Treatment for dog sore ears is relatively straight forward. It is essential to diagnose the primary cause of the dog’s sore ear, as treatment needs to target this specifically. If not, relapses are likely to occur; hence many dogs have recurrent ear infections.
Most commonly, ear infections can be treated with a professional cleaning by the vet, followed by a course of ear medicine for dogs, administered at home. The vet may prescribe topical or oral medicine, or a combination of both.
Ear treatments for dogs will depend on the identified primary cause of the problem:
- If foreign objects are seen in the ear canal, they require removal. This usually needs to be done under sedation to avoid the risks of damaging the deeper structures like the ear drum.
- If allergies are diagnosed, further investigations for these diseases will probably be recommended.
- If infections are identified, ear drops are usually prescribed, and they are used until the infection has been brought under control.
- Yeast infections can be treated with a combination of systemic and topical anti-fungal medications and will clear up in about two to three weeks when properly treated.
- Ear cleaning solutions are also sometimes used to help break up the waxy debris and return the ear canal to normal.
- Ear treatment for dogs with ear mites, parasites and insect bites:
- Ear mites can be treated with anti-parasitic medications applied either systemically or to the ear canal directly.
- Common in cases of ear mites are secondary infections of the ear canals with bacteria or yeast which require treatment with topical medications and ear cleansers.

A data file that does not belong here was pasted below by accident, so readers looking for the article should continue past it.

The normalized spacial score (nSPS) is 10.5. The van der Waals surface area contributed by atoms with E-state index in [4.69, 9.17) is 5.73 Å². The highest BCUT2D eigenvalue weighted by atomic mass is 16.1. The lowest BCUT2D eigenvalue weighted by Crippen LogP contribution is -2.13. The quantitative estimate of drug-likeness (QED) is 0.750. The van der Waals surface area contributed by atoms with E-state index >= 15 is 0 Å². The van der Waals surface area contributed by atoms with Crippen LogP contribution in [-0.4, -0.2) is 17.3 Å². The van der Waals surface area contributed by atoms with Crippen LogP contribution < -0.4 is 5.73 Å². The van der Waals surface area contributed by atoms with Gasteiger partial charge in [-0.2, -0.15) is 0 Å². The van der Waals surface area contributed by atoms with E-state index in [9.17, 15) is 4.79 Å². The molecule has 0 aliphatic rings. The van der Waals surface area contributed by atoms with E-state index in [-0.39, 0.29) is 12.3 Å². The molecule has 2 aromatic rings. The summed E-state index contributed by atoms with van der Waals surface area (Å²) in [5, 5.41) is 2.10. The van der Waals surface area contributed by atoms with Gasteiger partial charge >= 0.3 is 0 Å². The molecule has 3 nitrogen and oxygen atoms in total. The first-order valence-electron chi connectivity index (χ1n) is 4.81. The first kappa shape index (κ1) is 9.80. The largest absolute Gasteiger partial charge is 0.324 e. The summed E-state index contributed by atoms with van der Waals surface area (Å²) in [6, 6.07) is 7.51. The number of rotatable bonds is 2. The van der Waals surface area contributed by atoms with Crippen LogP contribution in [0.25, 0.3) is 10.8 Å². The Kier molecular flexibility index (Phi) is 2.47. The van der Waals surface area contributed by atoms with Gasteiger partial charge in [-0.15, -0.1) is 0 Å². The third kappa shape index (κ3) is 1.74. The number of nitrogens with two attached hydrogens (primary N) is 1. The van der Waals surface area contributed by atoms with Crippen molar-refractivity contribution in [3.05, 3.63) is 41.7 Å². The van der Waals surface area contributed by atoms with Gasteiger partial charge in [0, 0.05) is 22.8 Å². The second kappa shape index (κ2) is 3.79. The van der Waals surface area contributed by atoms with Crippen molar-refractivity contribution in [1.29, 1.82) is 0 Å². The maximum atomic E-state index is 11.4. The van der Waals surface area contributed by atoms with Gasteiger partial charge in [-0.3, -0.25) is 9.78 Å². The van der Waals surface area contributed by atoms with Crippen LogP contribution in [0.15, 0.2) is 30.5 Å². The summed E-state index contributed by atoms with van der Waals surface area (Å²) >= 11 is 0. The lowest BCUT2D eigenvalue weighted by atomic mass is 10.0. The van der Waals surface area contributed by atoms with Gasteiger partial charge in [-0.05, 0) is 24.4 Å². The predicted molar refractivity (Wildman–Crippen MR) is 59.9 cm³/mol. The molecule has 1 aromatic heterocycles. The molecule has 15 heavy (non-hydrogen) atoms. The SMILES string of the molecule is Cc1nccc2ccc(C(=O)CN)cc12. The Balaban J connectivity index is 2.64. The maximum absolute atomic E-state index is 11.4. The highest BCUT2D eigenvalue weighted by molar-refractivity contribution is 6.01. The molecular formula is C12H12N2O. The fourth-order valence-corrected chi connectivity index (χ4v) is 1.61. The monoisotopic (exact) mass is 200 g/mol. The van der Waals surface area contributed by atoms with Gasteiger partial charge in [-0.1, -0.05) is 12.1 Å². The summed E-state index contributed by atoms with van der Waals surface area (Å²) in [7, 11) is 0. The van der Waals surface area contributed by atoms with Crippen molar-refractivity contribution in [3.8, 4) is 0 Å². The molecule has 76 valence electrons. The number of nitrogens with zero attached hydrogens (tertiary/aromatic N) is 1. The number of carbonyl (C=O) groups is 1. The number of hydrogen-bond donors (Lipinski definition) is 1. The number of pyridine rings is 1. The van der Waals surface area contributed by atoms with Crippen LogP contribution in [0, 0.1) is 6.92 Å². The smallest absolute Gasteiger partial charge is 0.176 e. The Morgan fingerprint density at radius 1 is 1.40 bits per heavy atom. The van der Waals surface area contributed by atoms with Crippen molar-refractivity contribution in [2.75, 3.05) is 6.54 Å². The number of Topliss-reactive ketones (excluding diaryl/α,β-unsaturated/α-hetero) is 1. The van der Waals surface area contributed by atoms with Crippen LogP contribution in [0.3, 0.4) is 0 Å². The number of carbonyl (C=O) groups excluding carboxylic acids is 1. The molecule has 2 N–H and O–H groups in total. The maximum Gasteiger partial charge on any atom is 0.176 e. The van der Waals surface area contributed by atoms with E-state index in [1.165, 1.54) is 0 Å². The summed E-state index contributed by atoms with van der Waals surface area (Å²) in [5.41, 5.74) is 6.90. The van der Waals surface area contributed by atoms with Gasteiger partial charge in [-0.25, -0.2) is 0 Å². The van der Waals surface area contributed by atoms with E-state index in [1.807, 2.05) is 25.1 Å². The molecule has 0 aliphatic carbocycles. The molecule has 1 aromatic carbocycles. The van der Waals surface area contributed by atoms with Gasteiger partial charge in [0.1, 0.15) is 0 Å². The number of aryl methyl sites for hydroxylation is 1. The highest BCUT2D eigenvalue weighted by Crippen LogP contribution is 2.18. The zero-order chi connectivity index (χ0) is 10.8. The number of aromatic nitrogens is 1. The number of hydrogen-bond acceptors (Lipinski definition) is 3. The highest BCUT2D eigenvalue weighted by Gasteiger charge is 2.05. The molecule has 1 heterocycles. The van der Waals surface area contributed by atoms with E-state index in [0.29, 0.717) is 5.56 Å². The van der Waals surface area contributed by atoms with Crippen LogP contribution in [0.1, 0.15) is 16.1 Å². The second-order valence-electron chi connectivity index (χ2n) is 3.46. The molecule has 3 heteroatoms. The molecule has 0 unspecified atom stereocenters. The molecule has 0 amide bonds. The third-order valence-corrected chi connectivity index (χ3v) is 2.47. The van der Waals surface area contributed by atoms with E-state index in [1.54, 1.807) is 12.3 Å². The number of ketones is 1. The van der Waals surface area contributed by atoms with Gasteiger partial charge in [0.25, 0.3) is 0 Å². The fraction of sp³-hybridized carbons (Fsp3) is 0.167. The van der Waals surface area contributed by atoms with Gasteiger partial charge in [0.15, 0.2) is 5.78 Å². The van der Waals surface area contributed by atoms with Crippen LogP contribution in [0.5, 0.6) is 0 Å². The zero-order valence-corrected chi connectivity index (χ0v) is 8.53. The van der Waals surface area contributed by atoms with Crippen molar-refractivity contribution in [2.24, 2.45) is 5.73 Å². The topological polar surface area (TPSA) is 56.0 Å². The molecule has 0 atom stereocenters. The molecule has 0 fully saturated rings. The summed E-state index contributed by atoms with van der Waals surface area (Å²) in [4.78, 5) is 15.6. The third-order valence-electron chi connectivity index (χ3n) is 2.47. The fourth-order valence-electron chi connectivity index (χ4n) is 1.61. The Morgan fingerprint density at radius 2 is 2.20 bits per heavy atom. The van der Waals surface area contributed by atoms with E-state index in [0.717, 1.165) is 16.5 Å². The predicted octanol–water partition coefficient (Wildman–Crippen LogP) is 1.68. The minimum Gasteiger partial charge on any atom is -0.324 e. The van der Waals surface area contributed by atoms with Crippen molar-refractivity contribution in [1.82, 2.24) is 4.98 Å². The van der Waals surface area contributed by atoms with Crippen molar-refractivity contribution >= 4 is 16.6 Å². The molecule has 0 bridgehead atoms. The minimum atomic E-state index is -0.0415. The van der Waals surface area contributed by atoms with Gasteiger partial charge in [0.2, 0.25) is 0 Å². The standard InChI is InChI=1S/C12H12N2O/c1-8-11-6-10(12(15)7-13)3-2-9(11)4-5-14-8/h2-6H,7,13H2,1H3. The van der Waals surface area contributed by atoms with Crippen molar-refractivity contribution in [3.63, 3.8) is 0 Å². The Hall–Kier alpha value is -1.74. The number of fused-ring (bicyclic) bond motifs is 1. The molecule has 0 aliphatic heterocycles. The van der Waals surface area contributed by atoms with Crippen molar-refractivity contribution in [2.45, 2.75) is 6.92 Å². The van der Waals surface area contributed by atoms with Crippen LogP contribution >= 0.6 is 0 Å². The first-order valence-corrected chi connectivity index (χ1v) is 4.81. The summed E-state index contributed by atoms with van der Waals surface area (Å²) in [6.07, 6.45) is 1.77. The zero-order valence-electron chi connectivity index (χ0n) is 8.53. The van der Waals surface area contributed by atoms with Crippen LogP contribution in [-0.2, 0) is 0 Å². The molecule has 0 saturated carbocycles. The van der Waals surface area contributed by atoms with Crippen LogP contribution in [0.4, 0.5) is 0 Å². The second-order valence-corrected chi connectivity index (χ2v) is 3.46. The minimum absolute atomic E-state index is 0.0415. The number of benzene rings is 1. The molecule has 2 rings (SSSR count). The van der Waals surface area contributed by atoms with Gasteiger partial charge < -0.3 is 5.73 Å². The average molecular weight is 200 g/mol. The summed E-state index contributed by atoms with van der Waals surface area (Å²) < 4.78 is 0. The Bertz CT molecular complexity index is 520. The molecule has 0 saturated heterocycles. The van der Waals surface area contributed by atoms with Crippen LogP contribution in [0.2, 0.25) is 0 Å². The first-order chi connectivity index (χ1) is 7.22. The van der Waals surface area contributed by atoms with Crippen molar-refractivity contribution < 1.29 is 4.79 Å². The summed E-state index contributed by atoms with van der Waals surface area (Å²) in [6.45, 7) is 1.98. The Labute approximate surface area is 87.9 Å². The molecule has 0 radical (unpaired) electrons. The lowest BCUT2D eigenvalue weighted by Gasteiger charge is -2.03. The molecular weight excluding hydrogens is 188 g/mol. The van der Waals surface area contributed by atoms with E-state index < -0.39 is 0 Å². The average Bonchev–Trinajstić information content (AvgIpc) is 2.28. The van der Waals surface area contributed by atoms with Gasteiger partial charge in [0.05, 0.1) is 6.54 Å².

- Treatment of parasite and insect bites includes controlling the insects or parasites in the environment with the use of insecticides, repellents as well as medications to reduce inflammation and itching.
- Ear treatment for dogs with bacterial infections:
- There are antibiotic and non-antibiotic treatments for bacterial infections, with the non-antibiotic treatments being used in chronic cases to prevent resistance.
- Antibiotics attack any bacterial infection present and help with the immediate relief of inflammation. Antibiotic treatment may be topical in the form of ear drops or given orally as a capsule or tablet.
- Non-antibiotic treatments include shampoos with chlorhexidine as well as common bleach, both of which kill the bacteria on the skin. These should only be used if recommended by your vet. Avoid using any shampoos inside of your dog’s ear canal. Once treated properly, the infection should clear up within two to three weeks.
- Ear treatment for dogs with airborne allergies:
- There are many products available to target airborne allergies, but the simplest things owners can do are to:
- Bathe the dog regularly (taking care to avoid getting water or soap in the dog’s ears)
- Remove the allergen from the environment, if possible, including keeping her off grass and keeping her inside as much as possible during allergy season.
- Discuss the pros and cons of giving your dog antihistamines with your vet – these medications only work in about 20 percent of dogs.
- Ear treatment for dogs with food allergies:
- Veterinarians diagnose allergies based on the dog’s signs and history and by ruling out other causes. Food allergies are determined or ruled out by a strict dietary trial, which must adhere closely to the vet’s directions. A food allergy is a long-term condition that usually requires life-long management.
- Treatment options for food allergies include: